Peter Sanders, VP Field Applications Engineering at Napatech, looks at the importance of zero packet loss to a successful IDS deployment - measured by its effects on intrusion alert generation and file extraction.
In continuation of my previous blog – “Flexible Pluggable Front Port Technology”, the current blog focuses on the latest addition to the QSFPx form factor family – the QSFP-DD.
Ethernet Roadmap Speed Tracks
The Ethernet roadmap distinguishes between the following 3 speed tracks, see Figure 1:
- Highly Parallel Speeds (1st track)
- Quad Speeds (2nd track)
- Serial Speeds (3rd track)
The technological evolution usually enables a transition through the 3 tracks, as shown in the picture above, for a given link speed/type over a given period of time (see case study below).
100GBASE-LR4 Case Study
- Introduction on 1st track: In 2009 the 100GBASE-LR4 standard was introduced in the “Highly Parallel Speeds” track, supported by the CFP formfactor. The CFP module houses the gearbox function, enabling mapping between the four 25Gbps lanes on the optical side, and the ten 10Gbps lanes on the host side, as seen in Figure 2. In 2012, the same functionality was introduced in the smaller CFP2 formfactor.
- Transition on to the 2nd track: In 2013, the 100GBASE-LR4 standard was introduced in the “Quad Speeds” track, supported by the CFP2 formfactor without gearbox functionality between the host and the optical side. The same functionality was in 2015 introduced in the smaller CFP4 formfactor, and in 2016 in the even smaller QSFP28 formfactor.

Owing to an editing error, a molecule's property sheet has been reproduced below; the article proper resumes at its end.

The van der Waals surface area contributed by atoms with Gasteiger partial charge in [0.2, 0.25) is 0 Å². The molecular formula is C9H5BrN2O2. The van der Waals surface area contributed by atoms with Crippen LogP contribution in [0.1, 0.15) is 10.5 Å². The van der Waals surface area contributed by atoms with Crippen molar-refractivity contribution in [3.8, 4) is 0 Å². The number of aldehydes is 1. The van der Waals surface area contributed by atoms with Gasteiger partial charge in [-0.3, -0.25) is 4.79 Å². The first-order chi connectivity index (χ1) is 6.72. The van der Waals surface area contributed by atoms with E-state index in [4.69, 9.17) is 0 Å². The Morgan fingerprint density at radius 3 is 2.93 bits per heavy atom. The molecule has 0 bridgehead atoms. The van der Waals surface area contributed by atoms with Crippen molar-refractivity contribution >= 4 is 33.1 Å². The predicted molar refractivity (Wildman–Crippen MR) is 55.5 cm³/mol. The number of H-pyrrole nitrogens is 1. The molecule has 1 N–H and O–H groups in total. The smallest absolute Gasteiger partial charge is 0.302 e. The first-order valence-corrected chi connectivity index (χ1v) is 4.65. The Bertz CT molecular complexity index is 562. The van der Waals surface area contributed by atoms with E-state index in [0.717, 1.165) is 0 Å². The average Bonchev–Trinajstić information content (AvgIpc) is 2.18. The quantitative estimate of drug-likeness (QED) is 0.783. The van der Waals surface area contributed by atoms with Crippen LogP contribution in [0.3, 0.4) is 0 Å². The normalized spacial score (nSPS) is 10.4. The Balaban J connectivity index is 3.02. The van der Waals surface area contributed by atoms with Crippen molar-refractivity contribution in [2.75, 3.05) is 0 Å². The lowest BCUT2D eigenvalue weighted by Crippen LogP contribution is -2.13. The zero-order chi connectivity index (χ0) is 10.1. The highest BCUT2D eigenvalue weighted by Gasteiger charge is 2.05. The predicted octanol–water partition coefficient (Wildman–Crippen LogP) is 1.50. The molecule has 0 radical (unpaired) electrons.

- Transition on to the 3rd track: The technological evolution is expected to enable the introduction of a single-lane product in the “Serial Speeds” track in the mid-twenties, completing the described transition process.
Backward Compatibility and shared form factors between speed tracks
The CFP2 form factor was introduced as a dense successor to the CFP. As mentioned in the 100GBASE-LR4 case study above, the CFP2 form factor supports both the CAUI-10 and the CAUI-4 host side interface, making it the first form factor to span two speed tracks in the Ethernet roadmap, the “Highly Parallel Speeds”- and the “Quad Speeds” track. Being a new form factor, the CFP2 however didn’t do well in terms of backward compatibility with existing link speeds. The newly introduced QSFP-DD form factor spans the same two-speed tracks, but is additionally also backward compatible in the “Quad Speeds” track with previous QSFP standards, QSFP+ and QSFP28. Backward compatibility is enabled by a brilliant doubling of the supported number of host interface lanes through a 2nd row of contacts in the module interface, as seen in Figure 3.
The extra contact row on the QSFP-DD pluggable module calls for a more advanced counterpart connector, housed in the QSFP-DD cage. When a QSFP+ or QSFP28 module is inserted, it only connects to the first contact row, see Figure 4. One of the few downsides of the QSFP-DD standard is the extra PCB real estate required by the advanced QSFP-DD connector.
The future for the QSFP-DD Form factor
The future looks very bright for the QSFP-DD form factor. It has been introduced as one out of many competitors in the 400G form factor arena, but has already gained significant momentum with respect to competition, CFP8 and OSFP. All major optical module manufactures, including AOI- and DAC cable manufactures are working on roadmap products supporting the new QSFP-DD form factor. Momentum has been gained through the described key technical offerings but not unimportantly also through support from several data center operators, including Facebook who has announced that the QSFP-DD form factor is their preferred choice for new installations.